WALTHAM, Mass. -- To verify the health of the nation's 600,000 bridges, state governments must conduct onsite inspections at least once every two years. For bridges deemed deficient, those visual inspections, which are costly, can occur every three to six months. But a start-up technology firm hopes to do the job wirelessly.
Senera, based in Waltham, Mass., proposes to mount sensors at different points on a bridge that measure stress and strain, gauge corrosion, watch temperature and sense vibration, according to an article in The Boston Globe. The sensors would form a "bridge area network" and would collect data from the different points and send it to Senera's data center via a cellular network, satellite or land line. Software would interpret the data and present it to a state highway department over a secure Website.
Shawn Burke, Senera's Chief Technology Officer, told the Globe that "a customer wants information that will let them better understand how a bridge is performing and make quantitative decisions about repair or replacement."
What makes Senera's solution appealing is that it would provide a highway department with objective data that would rank the bridge's condition. This information could be used to weigh decisions in the face of political pressure to make costly bridge repairs without full knowledge of the bridge's condition, according to one former transportation official.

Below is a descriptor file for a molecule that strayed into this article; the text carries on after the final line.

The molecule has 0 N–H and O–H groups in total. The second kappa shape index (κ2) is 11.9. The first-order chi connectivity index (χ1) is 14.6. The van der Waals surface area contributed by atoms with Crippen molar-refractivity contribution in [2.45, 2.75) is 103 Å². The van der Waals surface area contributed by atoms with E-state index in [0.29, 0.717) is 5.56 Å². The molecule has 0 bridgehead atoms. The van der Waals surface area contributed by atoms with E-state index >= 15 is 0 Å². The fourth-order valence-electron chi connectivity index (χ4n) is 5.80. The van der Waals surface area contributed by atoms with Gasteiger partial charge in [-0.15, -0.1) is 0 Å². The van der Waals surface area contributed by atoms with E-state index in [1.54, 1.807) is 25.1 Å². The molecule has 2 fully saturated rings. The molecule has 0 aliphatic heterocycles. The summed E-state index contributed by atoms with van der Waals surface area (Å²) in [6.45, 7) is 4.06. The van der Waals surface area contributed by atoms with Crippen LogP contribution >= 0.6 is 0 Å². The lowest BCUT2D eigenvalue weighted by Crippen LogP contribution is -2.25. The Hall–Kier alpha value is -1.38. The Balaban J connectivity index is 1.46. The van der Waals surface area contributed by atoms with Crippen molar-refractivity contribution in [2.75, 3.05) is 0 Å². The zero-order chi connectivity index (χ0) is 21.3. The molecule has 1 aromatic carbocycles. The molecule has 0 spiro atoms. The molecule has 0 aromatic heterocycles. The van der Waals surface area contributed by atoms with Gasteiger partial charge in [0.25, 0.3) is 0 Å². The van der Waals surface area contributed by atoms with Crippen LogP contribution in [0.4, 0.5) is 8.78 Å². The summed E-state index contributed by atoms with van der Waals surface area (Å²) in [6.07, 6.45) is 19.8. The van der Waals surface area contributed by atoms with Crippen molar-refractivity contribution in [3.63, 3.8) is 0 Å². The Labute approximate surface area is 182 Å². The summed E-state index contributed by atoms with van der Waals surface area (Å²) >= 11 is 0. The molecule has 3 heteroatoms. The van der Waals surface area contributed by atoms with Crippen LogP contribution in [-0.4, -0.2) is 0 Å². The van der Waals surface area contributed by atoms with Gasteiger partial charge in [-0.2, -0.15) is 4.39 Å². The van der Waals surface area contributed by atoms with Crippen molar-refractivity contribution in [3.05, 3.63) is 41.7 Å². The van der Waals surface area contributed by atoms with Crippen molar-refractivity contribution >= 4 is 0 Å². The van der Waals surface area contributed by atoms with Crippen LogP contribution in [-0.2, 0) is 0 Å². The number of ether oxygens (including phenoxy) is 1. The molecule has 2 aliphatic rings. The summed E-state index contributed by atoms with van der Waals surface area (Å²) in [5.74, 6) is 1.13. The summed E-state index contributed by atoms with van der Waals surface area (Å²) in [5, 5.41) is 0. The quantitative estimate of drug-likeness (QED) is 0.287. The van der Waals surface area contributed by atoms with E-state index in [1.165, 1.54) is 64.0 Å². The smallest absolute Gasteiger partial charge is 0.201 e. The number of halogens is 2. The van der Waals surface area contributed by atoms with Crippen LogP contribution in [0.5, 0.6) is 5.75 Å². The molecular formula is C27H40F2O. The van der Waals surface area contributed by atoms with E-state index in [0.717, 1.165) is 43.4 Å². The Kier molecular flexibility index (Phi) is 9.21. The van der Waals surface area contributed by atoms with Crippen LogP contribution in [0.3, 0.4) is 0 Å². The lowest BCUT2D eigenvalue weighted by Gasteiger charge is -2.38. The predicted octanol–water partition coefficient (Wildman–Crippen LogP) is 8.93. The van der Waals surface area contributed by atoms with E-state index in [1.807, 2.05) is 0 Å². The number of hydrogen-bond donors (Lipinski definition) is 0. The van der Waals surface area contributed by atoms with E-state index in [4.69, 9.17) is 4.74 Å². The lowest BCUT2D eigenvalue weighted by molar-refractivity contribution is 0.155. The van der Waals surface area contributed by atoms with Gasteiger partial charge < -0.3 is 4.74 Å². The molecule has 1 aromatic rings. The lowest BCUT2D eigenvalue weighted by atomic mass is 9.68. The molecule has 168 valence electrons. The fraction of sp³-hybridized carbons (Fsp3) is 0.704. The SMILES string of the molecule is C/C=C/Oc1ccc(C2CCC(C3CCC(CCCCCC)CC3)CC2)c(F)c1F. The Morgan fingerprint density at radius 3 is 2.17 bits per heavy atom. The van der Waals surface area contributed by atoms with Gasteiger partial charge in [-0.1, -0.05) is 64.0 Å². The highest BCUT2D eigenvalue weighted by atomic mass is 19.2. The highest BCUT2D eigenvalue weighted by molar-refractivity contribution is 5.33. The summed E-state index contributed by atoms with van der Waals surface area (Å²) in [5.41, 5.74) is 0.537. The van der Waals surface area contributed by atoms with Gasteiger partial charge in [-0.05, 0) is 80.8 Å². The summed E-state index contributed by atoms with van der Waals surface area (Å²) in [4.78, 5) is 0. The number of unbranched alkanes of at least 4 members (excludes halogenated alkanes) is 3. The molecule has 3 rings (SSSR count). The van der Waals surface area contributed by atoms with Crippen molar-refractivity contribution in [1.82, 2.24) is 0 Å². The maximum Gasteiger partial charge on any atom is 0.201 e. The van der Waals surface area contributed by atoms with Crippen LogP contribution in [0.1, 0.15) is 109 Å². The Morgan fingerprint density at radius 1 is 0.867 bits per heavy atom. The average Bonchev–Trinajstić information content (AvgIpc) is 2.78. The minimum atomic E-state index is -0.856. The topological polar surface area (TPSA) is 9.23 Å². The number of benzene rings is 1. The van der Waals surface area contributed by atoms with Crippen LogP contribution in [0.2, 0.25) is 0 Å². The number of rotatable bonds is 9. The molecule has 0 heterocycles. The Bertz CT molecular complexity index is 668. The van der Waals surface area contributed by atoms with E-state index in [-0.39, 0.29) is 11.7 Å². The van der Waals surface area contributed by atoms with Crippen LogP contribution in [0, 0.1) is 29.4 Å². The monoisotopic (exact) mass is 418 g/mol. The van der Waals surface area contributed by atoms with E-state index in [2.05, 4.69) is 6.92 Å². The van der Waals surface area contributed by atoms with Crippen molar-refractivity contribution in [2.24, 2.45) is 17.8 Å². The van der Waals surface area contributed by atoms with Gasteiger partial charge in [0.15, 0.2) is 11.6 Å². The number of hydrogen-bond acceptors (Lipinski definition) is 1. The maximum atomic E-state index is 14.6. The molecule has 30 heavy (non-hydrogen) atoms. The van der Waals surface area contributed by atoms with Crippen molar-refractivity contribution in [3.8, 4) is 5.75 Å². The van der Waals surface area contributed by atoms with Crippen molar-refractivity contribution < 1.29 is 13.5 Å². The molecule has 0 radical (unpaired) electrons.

But Senera acknowledges that it must first convince state agencies the system can save them money. According to The Globe, "that means supplying data that can show states that certain bridges they thought needed to be replaced may only require repair, or allowing states to rely on Senera's continual data feed instead of conducting frequent inspections of problem bridges."
While Senera is in discussions with three states in the northeast, including Massachusetts, state highway officials remain somewhat skeptical. "We're receptive to the idea," Jon Carlisle, spokesman for Mass Highway, told The Globe. "But until it's tested further, we wouldn't be willing to forgo the frequency of regular inspections by a human being."